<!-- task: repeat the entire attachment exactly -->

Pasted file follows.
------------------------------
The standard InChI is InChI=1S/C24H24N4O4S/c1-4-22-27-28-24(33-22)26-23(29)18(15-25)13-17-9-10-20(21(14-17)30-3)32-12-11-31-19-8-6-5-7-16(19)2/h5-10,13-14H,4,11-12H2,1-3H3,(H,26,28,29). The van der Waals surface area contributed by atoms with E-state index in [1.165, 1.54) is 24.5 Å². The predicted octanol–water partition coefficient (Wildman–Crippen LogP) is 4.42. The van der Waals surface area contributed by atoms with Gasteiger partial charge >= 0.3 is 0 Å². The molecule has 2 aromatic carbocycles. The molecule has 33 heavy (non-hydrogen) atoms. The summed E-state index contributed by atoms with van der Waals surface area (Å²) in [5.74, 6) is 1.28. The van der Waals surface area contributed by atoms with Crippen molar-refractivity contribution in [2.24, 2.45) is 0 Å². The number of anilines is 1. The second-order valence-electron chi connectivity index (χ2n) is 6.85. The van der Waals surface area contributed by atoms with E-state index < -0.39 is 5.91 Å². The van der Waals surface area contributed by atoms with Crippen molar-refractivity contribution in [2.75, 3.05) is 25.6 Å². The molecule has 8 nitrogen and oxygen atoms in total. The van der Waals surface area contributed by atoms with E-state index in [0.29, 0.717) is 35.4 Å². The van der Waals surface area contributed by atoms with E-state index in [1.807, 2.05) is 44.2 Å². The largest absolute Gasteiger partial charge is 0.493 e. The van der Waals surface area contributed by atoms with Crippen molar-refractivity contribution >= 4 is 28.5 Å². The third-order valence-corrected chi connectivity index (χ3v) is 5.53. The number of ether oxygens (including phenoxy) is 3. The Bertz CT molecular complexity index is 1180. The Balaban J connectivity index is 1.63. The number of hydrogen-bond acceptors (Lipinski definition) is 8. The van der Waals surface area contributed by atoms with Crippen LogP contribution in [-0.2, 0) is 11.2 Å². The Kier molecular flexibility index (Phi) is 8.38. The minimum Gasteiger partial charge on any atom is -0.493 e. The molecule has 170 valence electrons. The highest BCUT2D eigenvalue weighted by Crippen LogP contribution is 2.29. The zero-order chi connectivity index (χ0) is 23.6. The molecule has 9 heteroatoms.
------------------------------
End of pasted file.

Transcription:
The standard InChI is InChI=1S/C24H24N4O4S/c1-4-22-27-28-24(33-22)26-23(29)18(15-25)13-17-9-10-20(21(14-17)30-3)32-12-11-31-19-8-6-5-7-16(19)2/h5-10,13-14H,4,11-12H2,1-3H3,(H,26,28,29). The van der Waals surface area contributed by atoms with E-state index in [1.165, 1.54) is 24.5 Å². The predicted octanol–water partition coefficient (Wildman–Crippen LogP) is 4.42. The van der Waals surface area contributed by atoms with Gasteiger partial charge >= 0.3 is 0 Å². The molecule has 2 aromatic carbocycles. The molecule has 33 heavy (non-hydrogen) atoms. The summed E-state index contributed by atoms with van der Waals surface area (Å²) in [5.74, 6) is 1.28. The van der Waals surface area contributed by atoms with Crippen molar-refractivity contribution in [2.24, 2.45) is 0 Å². The number of anilines is 1. The second-order valence-electron chi connectivity index (χ2n) is 6.85. The van der Waals surface area contributed by atoms with E-state index < -0.39 is 5.91 Å². The van der Waals surface area contributed by atoms with Crippen molar-refractivity contribution in [2.75, 3.05) is 25.6 Å². The molecule has 8 nitrogen and oxygen atoms in total. The van der Waals surface area contributed by atoms with E-state index in [0.29, 0.717) is 35.4 Å². The van der Waals surface area contributed by atoms with E-state index in [1.807, 2.05) is 44.2 Å². The largest absolute Gasteiger partial charge is 0.493 e. The van der Waals surface area contributed by atoms with Crippen molar-refractivity contribution >= 4 is 28.5 Å². The third-order valence-corrected chi connectivity index (χ3v) is 5.53. The number of ether oxygens (including phenoxy) is 3. The Bertz CT molecular complexity index is 1180. The Balaban J connectivity index is 1.63. The number of hydrogen-bond acceptors (Lipinski definition) is 8. The van der Waals surface area contributed by atoms with Crippen LogP contribution in [-0.2, 0) is 11.2 Å². The Kier molecular flexibility index (Phi) is 8.38. The minimum Gasteiger partial charge on any atom is -0.493 e. The molecule has 170 valence electrons. The highest BCUT2D eigenvalue weighted by Crippen LogP contribution is 2.29. The zero-order chi connectivity index (χ0) is 23.6. The molecule has 9 heteroatoms.